Nissan GT-R MY2013

The popular Nissan GT-R first breached the market four years ago at an amazing value of £60,000 for its 480hp, making competitors look pricey. Since then, the company has been directly upping both power and price, to arrive at the latest version, the Nissan GT-R MY2013. The new model gets many new tweaks, including engine and chassis updates that promise to significantly enhance its performance.

What’s new

The Nissan GT-R MY2013 is powered by a 3.8-litre twin-turbocharged V6 3799cc petrol engine with increased responsiveness. Its body is more rigid than the previous model and the suspension provides more stability at high speeds and a better ride. Physical changes include a new pressure release valve for the turbos, new injectors, revised spring and damper rates and new oil-pan baffles. The difference is noticeable and the car seems to be less aggressive in the boost application without cutting on speed.

The high-output injectors aim to improve top-end and mid-range responsiveness while the new turbo bypass relief valve boosts pressure. The new front suspension cam bolts strengthen driveshaft connections and improve corner stability. Tweaks to the springs, dampers and front anti-roll bar lower the roll center. The 1740kg car has an extra layer taken of its paint and a new Race Sport Plus-Plus-Plus windscreen which is 0.5g lighter. The manufacturer also strengthened the dashboard bracing to increase rigidity and clear the decks for the suspension.

How fast is it?

Nissan GT-R MY2013 is so fast you will miss it if you blink. It’s faster than the Porsche 911 Turbo S and besides a Bugatti Veyron, nothing can touch it in a straight line. Actually, only the Caterham 620R comes close to the GT-R’s 0-62mph in 2.7 seconds time. However, we like the Nissan GT-R MY2013 better because of its proper roof and all-wheel drive.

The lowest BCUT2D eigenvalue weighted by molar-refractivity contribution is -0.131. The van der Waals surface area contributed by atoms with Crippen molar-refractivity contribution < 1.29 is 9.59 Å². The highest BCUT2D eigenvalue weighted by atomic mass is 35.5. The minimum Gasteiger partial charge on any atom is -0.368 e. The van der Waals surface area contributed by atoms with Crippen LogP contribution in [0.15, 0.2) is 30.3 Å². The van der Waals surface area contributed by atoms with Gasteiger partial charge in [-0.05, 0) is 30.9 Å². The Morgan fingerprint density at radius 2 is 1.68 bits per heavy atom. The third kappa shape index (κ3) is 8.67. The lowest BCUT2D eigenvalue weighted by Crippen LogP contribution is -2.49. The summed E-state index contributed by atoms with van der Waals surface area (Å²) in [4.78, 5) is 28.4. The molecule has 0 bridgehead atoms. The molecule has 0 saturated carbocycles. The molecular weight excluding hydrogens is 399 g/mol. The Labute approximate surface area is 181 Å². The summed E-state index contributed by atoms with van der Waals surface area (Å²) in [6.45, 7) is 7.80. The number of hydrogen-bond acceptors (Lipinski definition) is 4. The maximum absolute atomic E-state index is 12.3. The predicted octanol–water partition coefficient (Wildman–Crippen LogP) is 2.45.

On the road

The Nissan GT-R MY2013 feels almost the same as the previous model, tolerating urban environments. However, the ride is at least bearable with the help of the Comfort mode. Its top-class build limits the impact of bumps, although they resonate a bit. On a smooth road, the six-speed dual-clutch automatic gearbox shuffles itself and the supportive no-cost-option Recaro seats make drivers feel comfortable. On a bumpy road, Normal or R suspension mode is too rough, leaving Comfort as the mode to choose. However, you can still enjoy the vehicle’s flat cornering skills. Around town, the ride is firm, but you can choose Comfort mode, as it doesn’t require stiffer setting at urban speeds.

Conclusion

The Nissan GT-R MY2013 is better than it ever was, with a significant increase in speed and performance compared to the 2009 model. Its traction, power and point-to-point ability are cohesive and although it has some flaws, this monster has great value. The increase in ability caused an increase in price, so the car is now rated at £76,610.

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